Canada’s economic engine ultimately determines the mortgage rates we pay. And these days, that engine is running at a lower RPM than in the past.
“Canada’s economy is in a new age,” says Desjardins Economics. In a report released last week it states that economic growth potential “will remain between 1.5% and 2.0% from now until 2030.”
If this call is even remotely true (remote being the most we can expect from an economic forecast), then we’ll have gone from a 3.3% real average growth rate since the 1960s to as low as 1.5% for the next 15+ years. A healthy growth rate is closer to 2.5%.
Is it any wonder then that Desjardins concludes: “…interest rate equilibrium levels will be lower than in the past?” At these stunted growth levels, even risk-haters may start considering variable mortgage rates.
Economic growth is the main lever that elevates and lowers inflation, which in turn increases and decreases mortgage rates. It’s highly unlikely that an economy progressing at just 1.5% long-term — or even 2% — can generate sustained inflation above 3.0%. (3.0% inflation is the Bank of Canada’s maximum tolerance, above which it tends to hike interest rates.) Against that backdrop, 2.25% variable rates start looking far more appetizing.
As more reports like Desjardins’ surface — and others have — people will increasingly consider variable or short-term mortgages, especially if/when interest rates finally jump 75 to 125+ basis points. Such rate increases would put us much closer to long-run equilibrium rates (the rates that neither fuel nor suppress inflation) and significantly improve the risk/reward profile of variable mortgages.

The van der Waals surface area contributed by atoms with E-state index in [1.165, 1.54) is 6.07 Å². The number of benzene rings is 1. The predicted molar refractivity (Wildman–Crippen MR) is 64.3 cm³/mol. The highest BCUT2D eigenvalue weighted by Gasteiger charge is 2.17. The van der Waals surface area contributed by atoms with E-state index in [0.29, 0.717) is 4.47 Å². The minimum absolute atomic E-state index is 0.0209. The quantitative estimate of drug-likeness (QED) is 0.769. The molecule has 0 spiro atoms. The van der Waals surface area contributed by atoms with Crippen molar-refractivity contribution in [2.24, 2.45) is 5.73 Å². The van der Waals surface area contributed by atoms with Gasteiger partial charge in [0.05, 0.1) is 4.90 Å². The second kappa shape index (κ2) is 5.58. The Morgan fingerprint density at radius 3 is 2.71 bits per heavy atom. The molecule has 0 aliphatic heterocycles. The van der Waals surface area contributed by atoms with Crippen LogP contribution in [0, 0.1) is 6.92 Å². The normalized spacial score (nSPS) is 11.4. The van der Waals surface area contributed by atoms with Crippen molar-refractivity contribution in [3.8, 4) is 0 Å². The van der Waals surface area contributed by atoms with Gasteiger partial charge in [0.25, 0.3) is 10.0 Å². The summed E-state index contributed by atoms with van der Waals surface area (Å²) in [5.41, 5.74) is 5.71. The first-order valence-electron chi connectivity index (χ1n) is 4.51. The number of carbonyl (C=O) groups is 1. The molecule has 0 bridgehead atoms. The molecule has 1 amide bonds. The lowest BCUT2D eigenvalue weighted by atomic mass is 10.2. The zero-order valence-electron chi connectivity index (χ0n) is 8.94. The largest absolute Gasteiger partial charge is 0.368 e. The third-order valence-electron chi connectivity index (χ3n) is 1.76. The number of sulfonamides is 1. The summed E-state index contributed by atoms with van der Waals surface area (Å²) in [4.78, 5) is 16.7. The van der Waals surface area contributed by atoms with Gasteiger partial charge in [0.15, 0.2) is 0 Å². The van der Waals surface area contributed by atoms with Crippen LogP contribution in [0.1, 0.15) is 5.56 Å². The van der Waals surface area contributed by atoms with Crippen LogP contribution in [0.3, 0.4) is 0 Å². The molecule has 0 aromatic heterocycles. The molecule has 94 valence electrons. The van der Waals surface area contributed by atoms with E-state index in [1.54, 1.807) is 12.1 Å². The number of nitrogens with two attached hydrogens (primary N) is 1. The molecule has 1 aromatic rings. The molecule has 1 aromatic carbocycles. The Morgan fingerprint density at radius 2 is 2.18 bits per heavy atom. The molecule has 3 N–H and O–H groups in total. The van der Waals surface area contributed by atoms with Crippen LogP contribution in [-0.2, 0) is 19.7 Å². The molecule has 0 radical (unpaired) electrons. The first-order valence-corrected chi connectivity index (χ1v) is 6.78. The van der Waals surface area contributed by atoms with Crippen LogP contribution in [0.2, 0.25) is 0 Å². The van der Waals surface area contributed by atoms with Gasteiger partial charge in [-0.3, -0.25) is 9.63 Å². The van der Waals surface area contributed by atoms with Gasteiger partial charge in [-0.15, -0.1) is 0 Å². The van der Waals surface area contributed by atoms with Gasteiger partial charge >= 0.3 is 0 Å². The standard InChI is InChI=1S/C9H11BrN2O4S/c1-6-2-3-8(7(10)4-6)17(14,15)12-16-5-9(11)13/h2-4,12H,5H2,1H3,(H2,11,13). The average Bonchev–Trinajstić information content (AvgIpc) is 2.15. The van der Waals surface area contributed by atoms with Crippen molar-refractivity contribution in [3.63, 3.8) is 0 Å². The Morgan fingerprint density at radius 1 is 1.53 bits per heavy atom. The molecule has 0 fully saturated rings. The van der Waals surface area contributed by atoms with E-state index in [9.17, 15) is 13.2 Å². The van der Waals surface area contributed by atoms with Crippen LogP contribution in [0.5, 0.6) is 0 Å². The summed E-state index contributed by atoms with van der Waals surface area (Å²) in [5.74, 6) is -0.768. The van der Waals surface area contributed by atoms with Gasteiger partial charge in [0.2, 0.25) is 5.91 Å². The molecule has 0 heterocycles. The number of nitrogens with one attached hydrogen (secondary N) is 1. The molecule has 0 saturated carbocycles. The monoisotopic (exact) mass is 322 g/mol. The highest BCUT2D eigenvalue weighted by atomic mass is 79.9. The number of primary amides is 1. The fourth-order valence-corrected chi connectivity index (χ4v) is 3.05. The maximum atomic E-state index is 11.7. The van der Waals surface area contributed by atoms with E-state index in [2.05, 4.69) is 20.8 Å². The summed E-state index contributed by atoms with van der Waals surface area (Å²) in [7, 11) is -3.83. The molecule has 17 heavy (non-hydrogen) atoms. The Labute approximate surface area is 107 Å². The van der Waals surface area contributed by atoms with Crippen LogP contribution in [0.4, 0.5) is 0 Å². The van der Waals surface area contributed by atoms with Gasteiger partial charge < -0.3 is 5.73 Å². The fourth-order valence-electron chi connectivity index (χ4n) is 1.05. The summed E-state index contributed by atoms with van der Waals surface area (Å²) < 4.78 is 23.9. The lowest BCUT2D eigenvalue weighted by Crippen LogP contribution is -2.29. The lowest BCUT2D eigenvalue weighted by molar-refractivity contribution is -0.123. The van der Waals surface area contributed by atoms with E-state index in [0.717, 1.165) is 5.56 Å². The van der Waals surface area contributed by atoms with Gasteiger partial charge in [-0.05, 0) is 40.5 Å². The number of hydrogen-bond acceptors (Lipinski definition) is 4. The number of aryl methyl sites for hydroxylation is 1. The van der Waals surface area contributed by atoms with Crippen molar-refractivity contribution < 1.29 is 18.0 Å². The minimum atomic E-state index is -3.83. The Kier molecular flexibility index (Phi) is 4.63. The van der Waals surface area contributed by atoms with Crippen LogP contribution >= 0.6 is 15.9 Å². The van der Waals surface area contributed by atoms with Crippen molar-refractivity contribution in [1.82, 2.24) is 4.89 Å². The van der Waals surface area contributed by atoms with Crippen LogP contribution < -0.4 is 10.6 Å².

Any suggestion to go variable has caveats, however. For one thing, floating rates are inappropriate for folks who cannot comfortably handle spikes in interest cost.
Variables are also less certain given that 5-year fixed rates are just ½-point more expensive. Historically, that’s a petite premium to pay for rate certainty. That premium seems even more reasonable given the chance of government bond yields “new-normalizing” (i.e., rising to a level that maintains 2% inflation in a slower economy).
So despite the long-term attractiveness of variables in a low-growth world, the math today still puts fixed and variable terms in a horserace. A modest 75-basis-point rate hike, starting one year from now, would actually make a fixed rate less expensive based on 5-year interest cost alone. (There are exceptions, of course. One example: If you terminate your mortgage early, fixed penalties will make you curse your lender’s name.)
At this very moment picking between fixed and variable still isn’t clearcut. But once the Bank of Canada takes rates back up, the lower long-term growth potential of a mature economy could create one of history’s most opportune times to go variable. At that time, variable rates should once again become the best bet for most qualified borrowers.
In the meantime, slower long-run growth doesn’t negate the possibility of medium-term rate hikes, and the value of today’s fixed rates.
Rob McLister, CMT